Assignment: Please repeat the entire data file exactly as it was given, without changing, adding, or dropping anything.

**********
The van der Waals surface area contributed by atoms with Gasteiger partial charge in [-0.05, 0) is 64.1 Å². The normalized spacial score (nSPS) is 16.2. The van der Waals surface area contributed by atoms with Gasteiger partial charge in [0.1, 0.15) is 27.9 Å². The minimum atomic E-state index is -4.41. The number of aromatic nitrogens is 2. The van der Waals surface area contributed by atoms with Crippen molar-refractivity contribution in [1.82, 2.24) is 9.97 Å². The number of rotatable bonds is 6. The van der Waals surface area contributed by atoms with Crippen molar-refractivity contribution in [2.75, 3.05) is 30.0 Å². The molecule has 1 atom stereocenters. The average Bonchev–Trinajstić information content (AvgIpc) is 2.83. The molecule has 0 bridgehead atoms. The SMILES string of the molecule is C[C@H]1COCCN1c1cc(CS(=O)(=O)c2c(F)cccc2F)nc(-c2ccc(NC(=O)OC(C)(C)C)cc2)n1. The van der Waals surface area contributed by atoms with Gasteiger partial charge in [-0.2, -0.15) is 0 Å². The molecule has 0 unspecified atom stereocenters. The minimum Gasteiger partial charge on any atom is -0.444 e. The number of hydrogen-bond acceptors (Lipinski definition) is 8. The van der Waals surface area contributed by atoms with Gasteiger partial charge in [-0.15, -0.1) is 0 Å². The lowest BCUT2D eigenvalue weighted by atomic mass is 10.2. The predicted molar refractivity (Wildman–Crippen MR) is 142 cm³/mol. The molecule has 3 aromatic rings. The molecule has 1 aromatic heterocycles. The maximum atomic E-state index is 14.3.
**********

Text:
The van der Waals surface area contributed by atoms with Gasteiger partial charge in [-0.05, 0) is 64.1 Å². The normalized spacial score (nSPS) is 16.2. The van der Waals surface area contributed by atoms with Gasteiger partial charge in [0.1, 0.15) is 27.9 Å². The minimum atomic E-state index is -4.41. The number of aromatic nitrogens is 2. The van der Waals surface area contributed by atoms with Crippen molar-refractivity contribution in [1.82, 2.24) is 9.97 Å². The number of rotatable bonds is 6. The van der Waals surface area contributed by atoms with Crippen molar-refractivity contribution in [2.75, 3.05) is 30.0 Å². The molecule has 1 atom stereocenters. The average Bonchev–Trinajstić information content (AvgIpc) is 2.83. The molecule has 0 bridgehead atoms. The SMILES string of the molecule is C[C@H]1COCCN1c1cc(CS(=O)(=O)c2c(F)cccc2F)nc(-c2ccc(NC(=O)OC(C)(C)C)cc2)n1. The van der Waals surface area contributed by atoms with Gasteiger partial charge in [-0.2, -0.15) is 0 Å². The molecule has 0 unspecified atom stereocenters. The minimum Gasteiger partial charge on any atom is -0.444 e. The number of hydrogen-bond acceptors (Lipinski definition) is 8. The van der Waals surface area contributed by atoms with Gasteiger partial charge in [-0.15, -0.1) is 0 Å². The lowest BCUT2D eigenvalue weighted by atomic mass is 10.2. The predicted molar refractivity (Wildman–Crippen MR) is 142 cm³/mol. The molecule has 3 aromatic rings. The molecule has 1 aromatic heterocycles. The maximum atomic E-state index is 14.3.